By now, most leaders – or, at least, most thinking leaders – are aware of the many cognitive biases and heuristics that we all fall victim to, no matter how smart we are, no matter how well educated we are, no matter how successful we are (if not, read Dr. Daniel Kahneman’s excellent book, Thinking, Fast and Slow). But cognitive scientists have identified another category of biases that you should be just as concerned about: political biases.
Political here does not refer to the sort of partisan nonsense that is ripping representative democracies apart at the seams. Rather, it refers to organizational politics – the sort of nonsense that, if not ripping your company apart at the seams, is at least preventing your people from being as effective as they could be.
“Political bias – understood as deliberate strategic distortions – arises from power relations, instead of from cognition,” says Dr. Bent Flyvbjerg. “Cognitive bias may account well for outcomes in the simple lab experiments done by behavioral scientists. But for real-world decision-making – in big hierarchical organizations, involving office politics, salesmanship, jockeying for position and funds, including in the C-suite and ministerial offices, with millions and sometimes billions of dollars at stake – political bias is pervasive and must be taken into account.”
In a recent paper published in Project Management Journal, Flyvbjerg identifies political biases as a major challenge when it comes to major projects.
One of the worst is what he calls strategic misrepresentation: The tendency to deliberatively and systematically distort or misrepresent information in order to secure support for a project or initiative.
“Strategic misrepresentation will be particularly strong where political-organizational pressures are high … and such pressures are especially high for big, strategic projects,” he writes. “The bigger and more expensive the project, the more strategic import it is likely to have with more attention from top management and with more opportunities for political- organizational pressures to develop, other things being equal.”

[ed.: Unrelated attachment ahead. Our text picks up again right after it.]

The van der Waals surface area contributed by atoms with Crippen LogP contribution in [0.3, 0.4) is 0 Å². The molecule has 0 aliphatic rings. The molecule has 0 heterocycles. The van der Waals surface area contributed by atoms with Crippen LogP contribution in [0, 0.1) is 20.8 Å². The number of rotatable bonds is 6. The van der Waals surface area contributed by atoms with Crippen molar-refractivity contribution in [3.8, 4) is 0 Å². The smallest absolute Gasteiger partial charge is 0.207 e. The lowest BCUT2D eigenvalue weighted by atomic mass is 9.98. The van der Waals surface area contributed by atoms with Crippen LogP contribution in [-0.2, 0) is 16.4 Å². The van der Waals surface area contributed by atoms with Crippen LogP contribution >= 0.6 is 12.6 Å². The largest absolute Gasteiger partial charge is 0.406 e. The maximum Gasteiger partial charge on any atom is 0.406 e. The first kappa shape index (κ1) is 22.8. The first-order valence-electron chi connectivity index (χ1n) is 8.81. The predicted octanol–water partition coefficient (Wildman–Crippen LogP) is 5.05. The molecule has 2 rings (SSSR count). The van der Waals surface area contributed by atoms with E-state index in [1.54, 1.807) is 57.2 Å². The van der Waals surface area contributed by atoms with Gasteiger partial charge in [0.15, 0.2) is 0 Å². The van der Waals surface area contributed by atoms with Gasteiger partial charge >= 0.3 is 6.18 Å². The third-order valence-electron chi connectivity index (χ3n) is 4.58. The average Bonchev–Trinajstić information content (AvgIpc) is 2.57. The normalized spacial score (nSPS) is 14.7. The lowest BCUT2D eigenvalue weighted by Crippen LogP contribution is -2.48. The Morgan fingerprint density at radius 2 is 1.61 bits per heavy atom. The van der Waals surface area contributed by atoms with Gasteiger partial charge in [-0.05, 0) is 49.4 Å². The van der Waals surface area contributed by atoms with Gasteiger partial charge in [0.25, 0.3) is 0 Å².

The planning fallacy also comes into play in major projects. Originally identified by Kahneman and his research partner Amos Tversky as a cognitive bias back in the 1970s, this refers to the tendency to create forecasts and plans that are “unrealistically close to best-case scenarios.” However, Flyvbjerg says the planning fallacy can be employed intentionally as a political bias as well.
In too many cases, he says, the key to securing the funding necessary is underestimating the costs and overestimating the benefits.
Other cognitive biases can also be employed politically, including optimism bias, the base rate fallacy, anchoring bias and uniqueness bias. While uniqueness bias is usually used in reference to our innate tendency to view ourselves as a special, Flyvbjerg says project planners can also employ it consciously or unconsciously to suggest that the rules don’t apply to their project – that it will somehow succeed where similar projects have failed.
“Behavioral economics in its present form suffer from an overfocus on cognitive psychology: Economic decisions get overaccounted for in psychological terms, when other perspectives – for instance political, sociological, and organizational – may be more pertinent,” he argues. “When Kahneman and I compared notes again, we agreed the balanced position regarding real-world decision-making is that both cognitive and political biases influence outcomes.”
As a leader, you need to be on guard against both.
Originally posted on Forbes.